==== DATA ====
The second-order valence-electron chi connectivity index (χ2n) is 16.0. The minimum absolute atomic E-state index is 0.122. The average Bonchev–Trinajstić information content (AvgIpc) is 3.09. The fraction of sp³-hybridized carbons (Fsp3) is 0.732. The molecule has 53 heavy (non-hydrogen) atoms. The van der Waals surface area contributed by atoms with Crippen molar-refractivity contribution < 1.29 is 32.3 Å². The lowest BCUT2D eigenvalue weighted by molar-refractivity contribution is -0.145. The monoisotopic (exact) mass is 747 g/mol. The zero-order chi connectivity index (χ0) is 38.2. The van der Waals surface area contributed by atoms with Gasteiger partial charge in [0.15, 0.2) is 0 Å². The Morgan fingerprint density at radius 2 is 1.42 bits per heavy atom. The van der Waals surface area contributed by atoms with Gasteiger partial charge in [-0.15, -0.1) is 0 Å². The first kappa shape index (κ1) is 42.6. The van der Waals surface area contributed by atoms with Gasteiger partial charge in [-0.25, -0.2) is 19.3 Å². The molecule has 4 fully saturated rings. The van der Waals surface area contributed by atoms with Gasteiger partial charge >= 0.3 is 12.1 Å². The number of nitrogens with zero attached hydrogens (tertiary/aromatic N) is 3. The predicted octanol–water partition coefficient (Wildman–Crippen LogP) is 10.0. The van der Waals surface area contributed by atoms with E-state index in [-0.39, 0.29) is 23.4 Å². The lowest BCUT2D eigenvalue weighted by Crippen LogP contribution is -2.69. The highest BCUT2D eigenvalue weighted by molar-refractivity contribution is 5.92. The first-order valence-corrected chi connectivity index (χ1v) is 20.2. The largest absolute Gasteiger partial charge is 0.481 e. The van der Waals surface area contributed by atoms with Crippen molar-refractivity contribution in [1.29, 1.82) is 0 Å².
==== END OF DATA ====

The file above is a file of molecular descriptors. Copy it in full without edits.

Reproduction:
The second-order valence-electron chi connectivity index (χ2n) is 16.0. The minimum absolute atomic E-state index is 0.122. The average Bonchev–Trinajstić information content (AvgIpc) is 3.09. The fraction of sp³-hybridized carbons (Fsp3) is 0.732. The molecule has 53 heavy (non-hydrogen) atoms. The van der Waals surface area contributed by atoms with Crippen molar-refractivity contribution < 1.29 is 32.3 Å². The lowest BCUT2D eigenvalue weighted by molar-refractivity contribution is -0.145. The monoisotopic (exact) mass is 747 g/mol. The zero-order chi connectivity index (χ0) is 38.2. The van der Waals surface area contributed by atoms with Gasteiger partial charge in [0.15, 0.2) is 0 Å². The Morgan fingerprint density at radius 2 is 1.42 bits per heavy atom. The van der Waals surface area contributed by atoms with Gasteiger partial charge in [-0.15, -0.1) is 0 Å². The first kappa shape index (κ1) is 42.6. The van der Waals surface area contributed by atoms with Gasteiger partial charge in [-0.25, -0.2) is 19.3 Å². The molecule has 4 fully saturated rings. The van der Waals surface area contributed by atoms with Gasteiger partial charge >= 0.3 is 12.1 Å². The number of nitrogens with zero attached hydrogens (tertiary/aromatic N) is 3. The predicted octanol–water partition coefficient (Wildman–Crippen LogP) is 10.0. The van der Waals surface area contributed by atoms with E-state index in [-0.39, 0.29) is 23.4 Å². The lowest BCUT2D eigenvalue weighted by Crippen LogP contribution is -2.69. The highest BCUT2D eigenvalue weighted by molar-refractivity contribution is 5.92. The first-order valence-corrected chi connectivity index (χ1v) is 20.2. The largest absolute Gasteiger partial charge is 0.481 e. The van der Waals surface area contributed by atoms with Crippen molar-refractivity contribution in [1.29, 1.82) is 0 Å².